a paved corridor roofed
with climbing plants

Japanese film --
quiet theatre as we watch
a cultural show

~ Isaac Ndirangu

shuffle of papers
as we make cubes --
silent room

~ Stephen Macharia

Japanese Library --
haijin enjoy Japanese

~ Lucy Mukuhi

jovial faces --
haijin enjoy Japanese

~ Willis Wanga

origami makes
the haijin to think --
calm room

~ Collins Omuganda

noon drizzle --
droplets fall from
a eucalyptus tree

colourful fireworks --
Japanese culture on

~ Eric Mwange

jacaranda tree --
leaves sway from side
to side

~ Irene Aluoch

students tour
the Embassy --
short break

~ Felix Kavayo

Embassy --
such a clean

~ Hillaey Shisoka

dolphins swim
and dance happily --

~ Melvine Ayako

dark room --
cheers after watching
the movie

~ Emmanuel Mutati

Japanese poem --
we understand Japanese

~ Koskei Cornelios

students squeeze
through security door --
Embassy exit

~ Consolata Akoth

haijin sit
on the grass to write haiku --
Embassy visit

~ Anonymous

cold weather --
we put on sweaters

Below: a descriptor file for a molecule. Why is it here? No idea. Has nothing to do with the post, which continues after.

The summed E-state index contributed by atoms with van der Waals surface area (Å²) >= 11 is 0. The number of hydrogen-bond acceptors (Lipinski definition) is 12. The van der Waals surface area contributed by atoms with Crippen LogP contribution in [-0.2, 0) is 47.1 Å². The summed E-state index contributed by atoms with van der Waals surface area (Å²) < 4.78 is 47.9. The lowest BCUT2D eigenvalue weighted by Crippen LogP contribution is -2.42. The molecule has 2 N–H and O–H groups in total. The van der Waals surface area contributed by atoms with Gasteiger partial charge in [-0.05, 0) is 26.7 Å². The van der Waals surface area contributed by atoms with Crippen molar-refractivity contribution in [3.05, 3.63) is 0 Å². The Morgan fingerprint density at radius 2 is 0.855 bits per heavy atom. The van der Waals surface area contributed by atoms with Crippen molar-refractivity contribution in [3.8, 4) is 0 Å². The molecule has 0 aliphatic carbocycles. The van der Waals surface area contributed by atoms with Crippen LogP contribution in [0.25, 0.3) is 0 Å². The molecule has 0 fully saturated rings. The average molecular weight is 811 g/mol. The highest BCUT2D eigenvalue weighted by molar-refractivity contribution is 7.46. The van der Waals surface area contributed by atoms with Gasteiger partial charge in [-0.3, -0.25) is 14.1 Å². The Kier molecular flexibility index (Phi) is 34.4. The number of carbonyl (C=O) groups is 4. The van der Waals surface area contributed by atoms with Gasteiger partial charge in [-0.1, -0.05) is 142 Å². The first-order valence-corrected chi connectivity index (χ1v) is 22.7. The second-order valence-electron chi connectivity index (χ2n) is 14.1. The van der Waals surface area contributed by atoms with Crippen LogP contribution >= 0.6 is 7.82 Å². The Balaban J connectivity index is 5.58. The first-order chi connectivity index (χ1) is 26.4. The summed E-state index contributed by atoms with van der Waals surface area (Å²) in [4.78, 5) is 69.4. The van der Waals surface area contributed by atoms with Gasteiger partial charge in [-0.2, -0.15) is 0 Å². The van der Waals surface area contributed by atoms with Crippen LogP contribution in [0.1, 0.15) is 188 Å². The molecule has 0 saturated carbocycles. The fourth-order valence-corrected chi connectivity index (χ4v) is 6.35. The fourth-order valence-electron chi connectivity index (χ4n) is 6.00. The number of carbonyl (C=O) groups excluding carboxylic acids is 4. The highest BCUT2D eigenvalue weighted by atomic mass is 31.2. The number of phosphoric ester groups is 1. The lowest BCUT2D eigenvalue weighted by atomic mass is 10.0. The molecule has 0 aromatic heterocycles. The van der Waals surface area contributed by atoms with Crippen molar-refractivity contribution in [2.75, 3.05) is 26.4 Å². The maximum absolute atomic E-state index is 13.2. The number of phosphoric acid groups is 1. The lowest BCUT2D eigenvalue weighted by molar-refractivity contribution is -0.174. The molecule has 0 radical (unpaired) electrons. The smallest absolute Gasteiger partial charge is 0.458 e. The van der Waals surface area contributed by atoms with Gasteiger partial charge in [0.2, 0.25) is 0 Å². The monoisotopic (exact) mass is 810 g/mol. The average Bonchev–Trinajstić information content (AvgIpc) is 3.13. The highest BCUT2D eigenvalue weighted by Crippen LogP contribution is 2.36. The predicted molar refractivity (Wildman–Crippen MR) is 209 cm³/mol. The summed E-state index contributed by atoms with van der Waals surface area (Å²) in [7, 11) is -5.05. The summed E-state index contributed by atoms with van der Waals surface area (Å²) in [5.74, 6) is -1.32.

outside the Embassy

~ Mary Njambi

haijin struggle
through the security door --
Japanese Embassy

~Victor Obutho

cold morning --
the scent of flowers
at the gate

~ Susan Njeri

flower bed --
a withered rose
falls down

~ Eunice Katiwa

echoing hall --
the haijins’ jubilation
after the movie

flower bed --
an uprooted weed lies
on the pavement

~ Gloria Kerubo


Report and photos by Patrick Wafula for Kenya Saijiki

Related words

. Japane Culture Week 2008 .



Carlile Kukai 2011


Carlile Kukai, 11 June 2011

Isabelle Prondzynski reports:

Today, we held the tenth kukai of Kenya Saijiki, at Carlile College, Nairobi. This venue, organised for us by our Master of Ceremonies, Antony Njoroge, turned out to be the best we have so far had for a kukai. Specifically, we appreciated St Philip's Chapel, which we were allowed to use, as well as the spacious grounds where we held our ginkoo, and the hospitality of the Carlile College staff. In return, we were told that our group was very well behaved and a pleasure to host in the College.